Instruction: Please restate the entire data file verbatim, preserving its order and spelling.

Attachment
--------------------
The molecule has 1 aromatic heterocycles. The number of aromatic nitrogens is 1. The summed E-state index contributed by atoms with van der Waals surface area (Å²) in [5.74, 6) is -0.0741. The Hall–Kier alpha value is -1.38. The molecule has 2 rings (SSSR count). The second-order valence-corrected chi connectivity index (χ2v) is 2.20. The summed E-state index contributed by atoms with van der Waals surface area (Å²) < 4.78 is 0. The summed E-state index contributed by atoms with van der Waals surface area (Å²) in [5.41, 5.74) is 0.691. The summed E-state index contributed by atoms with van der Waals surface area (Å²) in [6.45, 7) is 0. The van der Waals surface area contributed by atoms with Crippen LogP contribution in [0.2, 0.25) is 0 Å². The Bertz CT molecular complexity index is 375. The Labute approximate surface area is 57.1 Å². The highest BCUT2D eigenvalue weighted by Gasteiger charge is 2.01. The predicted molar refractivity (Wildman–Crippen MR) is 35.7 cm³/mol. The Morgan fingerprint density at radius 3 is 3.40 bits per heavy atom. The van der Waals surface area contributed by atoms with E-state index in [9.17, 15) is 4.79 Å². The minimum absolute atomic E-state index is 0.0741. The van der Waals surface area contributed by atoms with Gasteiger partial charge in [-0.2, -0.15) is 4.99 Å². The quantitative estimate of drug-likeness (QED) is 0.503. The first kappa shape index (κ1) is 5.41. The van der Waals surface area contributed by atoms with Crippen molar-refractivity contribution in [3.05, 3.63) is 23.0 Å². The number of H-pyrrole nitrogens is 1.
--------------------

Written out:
The molecule has 1 aromatic heterocycles. The number of aromatic nitrogens is 1. The summed E-state index contributed by atoms with van der Waals surface area (Å²) in [5.74, 6) is -0.0741. The Hall–Kier alpha value is -1.38. The molecule has 2 rings (SSSR count). The second-order valence-corrected chi connectivity index (χ2v) is 2.20. The summed E-state index contributed by atoms with van der Waals surface area (Å²) < 4.78 is 0. The summed E-state index contributed by atoms with van der Waals surface area (Å²) in [5.41, 5.74) is 0.691. The summed E-state index contributed by atoms with van der Waals surface area (Å²) in [6.45, 7) is 0. The van der Waals surface area contributed by atoms with Crippen LogP contribution in [0.2, 0.25) is 0 Å². The Bertz CT molecular complexity index is 375. The Labute approximate surface area is 57.1 Å². The highest BCUT2D eigenvalue weighted by Gasteiger charge is 2.01. The predicted molar refractivity (Wildman–Crippen MR) is 35.7 cm³/mol. The Morgan fingerprint density at radius 3 is 3.40 bits per heavy atom. The van der Waals surface area contributed by atoms with E-state index in [9.17, 15) is 4.79 Å². The minimum absolute atomic E-state index is 0.0741. The van der Waals surface area contributed by atoms with Gasteiger partial charge in [-0.2, -0.15) is 4.99 Å². The quantitative estimate of drug-likeness (QED) is 0.503. The first kappa shape index (κ1) is 5.41. The van der Waals surface area contributed by atoms with Crippen molar-refractivity contribution in [3.05, 3.63) is 23.0 Å². The number of H-pyrrole nitrogens is 1.